Holy Land trip a blessing and chance of a lifetime for musician
The trip of a lifetime has become the memory of a lifetime for Scott Napier. Napier, from Clay City, was part of the Mike Scott and the Nashville Band that played at the Jacob’s Ladder Music Festival in Israel last month. In fact, the Bluegrass band was the representative for American music at the festival this year.
It was an experience he likes to share and one he will never forget.
“We were well received and it is a beautiful country,” Napier said after he returned. “It was estimated that some 4,600 people were at our show. We participated in a square dance, it was a huge crowd but they were prepared for us. The crowd knew the tunes.”
In fact the band had a lot of fun while there. “We got to perform with a gypsy jazz band,” Napier recalled. “Many of the people and artists may not have spoken English, but we could speak to each other through music.”
Napier did find a few things that he marveled at.
“Over there Christianity is a big time minority. Most of the Christians there were tourists,” he said. “But despite being so close to the border and with all the talk you hear about the trouble there, the music festival was peaceful and nice. We were near the Sea of Galilee and it almost looks like its man made, but its not. It’s in the middle of the desert and is a huge vacation spot for Israelis.”
He also noticed that everything in the country seems to revolve around religion. “Their discipline, clothes, food and even the times of day they pray revolves around their religion there,” Napier noted.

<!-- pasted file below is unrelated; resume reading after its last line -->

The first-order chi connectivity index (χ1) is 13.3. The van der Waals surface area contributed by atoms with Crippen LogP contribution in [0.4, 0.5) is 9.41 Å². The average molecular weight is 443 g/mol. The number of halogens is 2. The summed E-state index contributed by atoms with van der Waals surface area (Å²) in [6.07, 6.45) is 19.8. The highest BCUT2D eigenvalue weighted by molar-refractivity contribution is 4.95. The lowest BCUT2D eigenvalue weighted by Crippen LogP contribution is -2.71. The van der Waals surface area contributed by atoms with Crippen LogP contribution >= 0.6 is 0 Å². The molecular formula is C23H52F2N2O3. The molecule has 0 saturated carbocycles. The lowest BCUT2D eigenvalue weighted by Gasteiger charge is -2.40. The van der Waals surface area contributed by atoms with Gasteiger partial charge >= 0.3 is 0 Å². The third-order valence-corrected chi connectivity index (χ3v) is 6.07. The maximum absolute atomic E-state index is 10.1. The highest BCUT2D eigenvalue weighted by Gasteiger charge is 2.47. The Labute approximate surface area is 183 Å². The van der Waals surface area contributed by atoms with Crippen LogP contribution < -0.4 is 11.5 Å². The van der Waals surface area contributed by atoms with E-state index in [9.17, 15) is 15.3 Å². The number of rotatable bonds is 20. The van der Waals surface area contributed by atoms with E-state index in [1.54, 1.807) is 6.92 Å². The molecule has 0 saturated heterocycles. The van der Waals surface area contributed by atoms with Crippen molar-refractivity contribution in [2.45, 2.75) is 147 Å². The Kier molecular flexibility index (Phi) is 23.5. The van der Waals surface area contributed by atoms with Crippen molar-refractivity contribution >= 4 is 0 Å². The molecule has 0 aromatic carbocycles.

He also took some time to do a little sight-seeing. He visited the Western Wall, the Garden Tomb and even a temple at Capernaum. He even got to see the Garden of Gethsemane and what is supposed to be the remains of the Apostle Peter mother’s house.
“When you tour Jerusalem there are seven points they take you to that relates to Jesus. I got goose bumps. The historical part of Israel is amazing and really shows how young America really is when you compare the history,” Napier said. “The Jordan River, I got in it. When you read the Bible stories or hear about them, then go there and see the places, it brings it to life. In actuality it looks like the areas really have not changed much over 2,000 years. I’d say visiting there will change you; it gives you a 3D effect of Christianity. It’s amazing.”
He also noticed that the people there have adjusted the ancient sites to be modern too. But that some things are pretty much the same as it has always been.
“Everything is local. The food used in restaurants or at stores is locally grown, they are just now starting to use bottled water,” he stated. “What we are trying to get back to (going green or organic) they have never left.”
Napier also noticed one big important lesson. “The human nature of people is the same around the world. Music transverses through language barriers,” he said. “It was a trip I loved and I would love to go back there again.”